Tour de France 2020

Inside the Tour: a tale of two breakaways

Breakaways are the essence of the Tour — even when they don't succeed.

Well, a big breakaway did develop on Friday’s stage 12, but only after the most ferocious opening to any stage of this year’s Tour de France. “The attacks were brutal during the first 13 miles,” Team RadioShack’s Chris Horner wrote in his blog, “and after that they were simply inhumane.”

Indeed, attack after attack came on the back roads rising into the Massif Central until the elastic finally broke and 18 men went clear. Among them were a number of riders who love racing aggressively, notably Ryder Hesjedal of Garmin-Transitions, Alexander Vinokourov of Astana and Sandy Casar of FDJ.

This important move was in sharp contrast to Saturday’s traditional break by Sky’s Juan Antonio Flecha, BBox’s Pierrick Fédrigo and Quick Step’s Sylvain Chavanel, who also love to attack and were hoping for the peloton’s benevolence the day before this Tour returns to the high mountains. And they inevitably got caught before the finish in Revel.

Friday’s big break also faltered before the finish. But until its unfortunate demise it was this Tour’s most significant long-distance escape. Hesjedal, Vinokourov and Andreas Klöden (who snuck into the move to keep RadioShack in the hunt for the prestigious Tour’s team prize) were all in the top 20 overall. And that meant the Saxo Bank team had to race at the front for most of the remaining 150km to defend Andy Schleck’s yellow jersey.

Saxo’s Fabian Cancellara, Stuart O’Grady, Niki Sørensen and Jens Voigt are old hands at this type of high-speed chase — which is very different from the tempo riding needed to keep the next day’s “normal” breakaway in check; notably, in 2008, these four veteran team riders had to defend the yellow jerseys of Fränk Schleck and (eventual winner) Carlos Sastre.

They and their three younger teammates Matti Breschel, Jakob Fuglsang and Chris Anker Sørensen kept Friday’s 18-man break within a two- to three-minute margin, pulling the peloton in single file for kilometer after kilometer under another hot sun. The average speed for the 210.5km stage was a remarkable 42.310 kph despite the constantly undulating terrain.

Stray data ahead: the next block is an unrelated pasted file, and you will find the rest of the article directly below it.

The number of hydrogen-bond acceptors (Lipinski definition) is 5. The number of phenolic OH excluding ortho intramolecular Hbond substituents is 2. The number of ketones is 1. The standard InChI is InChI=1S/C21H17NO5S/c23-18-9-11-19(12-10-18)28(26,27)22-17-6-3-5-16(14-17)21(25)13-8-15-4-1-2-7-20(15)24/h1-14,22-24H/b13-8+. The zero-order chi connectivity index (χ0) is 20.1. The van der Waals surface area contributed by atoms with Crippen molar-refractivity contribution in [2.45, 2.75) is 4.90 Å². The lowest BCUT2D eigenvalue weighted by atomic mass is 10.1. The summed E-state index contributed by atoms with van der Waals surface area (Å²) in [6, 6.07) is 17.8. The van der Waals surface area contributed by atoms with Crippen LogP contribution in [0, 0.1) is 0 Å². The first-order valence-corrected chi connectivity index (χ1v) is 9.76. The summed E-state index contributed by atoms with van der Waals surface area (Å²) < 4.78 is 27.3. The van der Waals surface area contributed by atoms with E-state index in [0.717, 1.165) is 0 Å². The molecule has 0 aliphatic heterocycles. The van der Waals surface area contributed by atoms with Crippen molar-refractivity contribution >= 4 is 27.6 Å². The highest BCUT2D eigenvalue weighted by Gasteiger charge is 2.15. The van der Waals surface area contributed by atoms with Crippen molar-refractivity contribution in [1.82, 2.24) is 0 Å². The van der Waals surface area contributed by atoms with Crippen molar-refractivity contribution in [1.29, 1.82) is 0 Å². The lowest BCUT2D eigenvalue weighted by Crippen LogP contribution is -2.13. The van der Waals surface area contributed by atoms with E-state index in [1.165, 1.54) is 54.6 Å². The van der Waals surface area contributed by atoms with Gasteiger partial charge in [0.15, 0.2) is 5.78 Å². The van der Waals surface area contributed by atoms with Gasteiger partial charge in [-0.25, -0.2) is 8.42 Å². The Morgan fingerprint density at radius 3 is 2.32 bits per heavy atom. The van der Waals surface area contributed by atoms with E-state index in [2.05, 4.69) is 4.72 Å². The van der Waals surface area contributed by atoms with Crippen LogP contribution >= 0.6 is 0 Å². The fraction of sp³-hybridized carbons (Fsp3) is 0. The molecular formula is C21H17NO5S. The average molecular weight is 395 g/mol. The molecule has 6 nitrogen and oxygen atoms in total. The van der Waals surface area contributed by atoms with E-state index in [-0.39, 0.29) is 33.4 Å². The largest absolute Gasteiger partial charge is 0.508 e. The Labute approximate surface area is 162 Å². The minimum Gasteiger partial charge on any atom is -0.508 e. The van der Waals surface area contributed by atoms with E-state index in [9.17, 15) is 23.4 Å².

The intensity of the pursuit for hour after hour can be best summarized by a quick review of some riders’ Twitter remarks at the end of the day: “Now that was a hard stage!! Good battle!” (Nicolas Roche of AG2R); “I’d dare to call it crazy, blitzkrieg hard.” (Brent Bookwalter of BMC Racing); “That was one helluva hard day,” (Lance Armstrong of RadioShack); “Dia muy duro hoy.” (Alberto Contador of Astana); “Tough fast stage here today.” (Cadel Evans of BMC Racing); and “Today’s stage was epic…” (Horner).

Hesjedal’s Garmin directeur sportif Matt White went as far as to say, “Today was the hardest day of the race yet.” He might well have been right. It certainly was a hard one for his stand-in team leader Hesjedal, who commented: “Gave it another go today! Almost caused some damage on the GC.”

Klöden had similar sentiments: “Today, long and hard stage … but the group has not worked well together.” It’s always hard to get as many as 18 riders to work together, and half of them made only token pulls, hoping they would have enough left in the tank for the day’s finale.

But the initiative was taken by Hesjedal, Vinokourov, Klöden and Caisse d’Épargne’s promising Belarus rider Vasil Kiryienka, who split from the other 14 with 50km to go. This quartet pulled away on a long uphill and gained time quickly. Within 8km of their counterattack, the four men had a lead of four minutes over the peloton. It was looking like they would indeed cause damage in the GC, especially with the Saxo men (except for Schleck) looking understandably weary.

Instead, on the wide main road leading into Mende, much of it downhill, other teams came to the head of the peloton. The few turns made by Liquigas and Omega-Lotto riders were understandable, defending the GC positions of their respective leaders Ivan Basso and Jurgen Van den Broeck; but there seemed to be no explanation for the huge efforts being made by three Cervélo riders who came to the front.

They had reason to be riding for their sprinter Thor Hushovd because the finish was at the top of this Tour’s steepest hill, the 3.1km Montée Laurent Jalabert. And it wasn’t a climb that would suit their GC leader, Sastre. The only possible explanation was that Sastre was repaying a debt to the Saxo riders — he certainly wouldn’t have won the 2008 Tour if it hadn’t been for his then CSC teammates, Cancellara, Schleck, et cetera.

In any case, the gap closed to 36 seconds in the center of medieval Mende, which marks the start of the vicious climb up to the Croix Neuve plateau. Hesjedal, who’d done most of the work in this excellent break, was the first to drop back. Klöden, whose efforts helped RadioShack take over the team leadership, was next.

Vinokourov was the last to be passed — by his own teammate Contador, who marked an attack by eventual stage winner Joaquin Rodriguez. By a twist of fate, Vinokourov was able to benefit from the work of others 24 hours later.

The Flecha-Fédrigo-Chavanel breakaway gained five minutes over a pack led by tempo-riding Saxo Bank before the sprinters’ team took up the job of closing down the trio 12km from the line. But the sprinters didn’t get the win. Vinokourov followed strong attacks on the St. Ferréol hill by BMC’s Alessandro Ballan, AG2R’s Roche, Quick Step’s Carlos Barredo and Lampre’s Damiano Cunego, before the controversial Kazakh shot clear and held off the peloton in a 7km solo, much of it into the wind.

Breakaways are the essence of the Tour. Let’s hope the riders, like Hesjedal, who don’t always get an ultimate benefit from their efforts, are not discouraged. Without them, this Tour would lose an element that makes this race so exciting and not always predictable.